The Hall of Science will serve
as a legacy of this great fair. It will be the cornerstone of
this city's science center. It will be a meaningful symbol of
the impact of science on our lives. But most significantly it
will contribute to the understanding of those many disciplines
which comprise modern scientific undertakings.
Most of us are aware of the changes
that are being made in our personal lives by the increase in
technical development. Applications of science's discoveries
surround us. But those of us whose work brings us into touch
with this outpouring of challenge and response are not mindful
enough, I think, of our obligation to encourage a constant understanding
of what we are about.
There is a tendency, even perhaps
an effort by some, to set up the scientific community in a special
category of its own, separated by some mystique from our humanitarian
traditions. This Hall of Science means that New Yorkers will
not be guilty of that misconception. It will help them understand
that the world of science is a world of accumulated knowledge,
not a world of magic or mystery. They will see how slowly, painstakingly
the scientists unveil knowledge that has not been disclosed by
the inquiries of the past; that science is a search for truth,
and that so are philosophy and history and poetry.
As we move more deeply into the
age of applied science, public understanding is supremely important.
For science is an integral part of the concepts and hard work
that sustain this nation. In your New York universities, in your
schools and in this building the disciplines of science work
with all others in the American conviction that public knowledge
is public strength. It is essential, in support of this belief,
that the public realize science's problems, become familiar with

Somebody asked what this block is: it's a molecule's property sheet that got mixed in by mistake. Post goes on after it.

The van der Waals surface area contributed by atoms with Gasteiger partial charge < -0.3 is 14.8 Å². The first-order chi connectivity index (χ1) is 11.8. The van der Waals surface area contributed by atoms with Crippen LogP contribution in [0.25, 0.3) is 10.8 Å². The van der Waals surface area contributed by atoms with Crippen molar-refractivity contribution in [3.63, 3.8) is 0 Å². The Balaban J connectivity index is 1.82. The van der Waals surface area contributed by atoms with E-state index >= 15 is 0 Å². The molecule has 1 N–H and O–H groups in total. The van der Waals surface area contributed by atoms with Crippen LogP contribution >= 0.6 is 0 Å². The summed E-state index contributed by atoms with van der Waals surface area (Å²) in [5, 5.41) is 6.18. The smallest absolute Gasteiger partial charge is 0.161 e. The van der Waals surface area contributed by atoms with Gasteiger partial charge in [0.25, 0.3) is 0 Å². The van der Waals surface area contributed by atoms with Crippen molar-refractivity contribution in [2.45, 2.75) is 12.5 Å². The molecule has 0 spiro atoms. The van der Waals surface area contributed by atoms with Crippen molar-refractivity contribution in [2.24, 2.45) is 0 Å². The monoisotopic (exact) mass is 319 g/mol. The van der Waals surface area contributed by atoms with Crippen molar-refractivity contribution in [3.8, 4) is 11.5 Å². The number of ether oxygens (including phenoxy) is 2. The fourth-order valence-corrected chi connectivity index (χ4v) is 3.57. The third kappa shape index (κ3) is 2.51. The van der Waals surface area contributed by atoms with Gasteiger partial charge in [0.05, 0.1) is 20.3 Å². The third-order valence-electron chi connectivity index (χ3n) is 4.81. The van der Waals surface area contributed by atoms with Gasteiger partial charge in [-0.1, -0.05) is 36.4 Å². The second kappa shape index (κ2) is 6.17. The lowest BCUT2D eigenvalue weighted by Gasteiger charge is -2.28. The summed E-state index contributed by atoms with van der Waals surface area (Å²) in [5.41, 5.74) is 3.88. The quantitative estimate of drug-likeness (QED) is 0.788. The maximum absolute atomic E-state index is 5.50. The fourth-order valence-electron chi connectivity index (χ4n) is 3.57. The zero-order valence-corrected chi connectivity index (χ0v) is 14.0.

its tools, appreciate its progress, recognize its relevance to
modern living, and share in its aspirations.
So this building has significance
beyond its magnificent structure. It is a means of helping the
thousands who will visit here to understand a field of human
endeavor which has assumed new dimension and new importance in
This building, and others of
similar purpose, stand at the critical points between scientific
advancement and public understanding. The function of this Hall
and its sister institutions are as important to scientific progress
as the most advanced laboratory where research is reaching the
very edges of our knowledge.
I feel a personal relationship
to this dedication. Last year Paul Screvane and Guy Tozzoli and
others came to my office with the building's sketches. Their
enthusiasm was irresistible for me as it was for many of you
who have answered their plea for funds.
It is no accident that the U.S.
Space Park is located adjacent to the Hall of Science. It is
a great credit to the wisdom of Robert Moses and his associates
that the permanent structure designed for retention after the
Fair is the building we are here to dedicate.
New York City and New Yorkers
are to be commended for the enterprise and the imagination that
makes this building available to the city and its visitors. I
wish for it every possible success.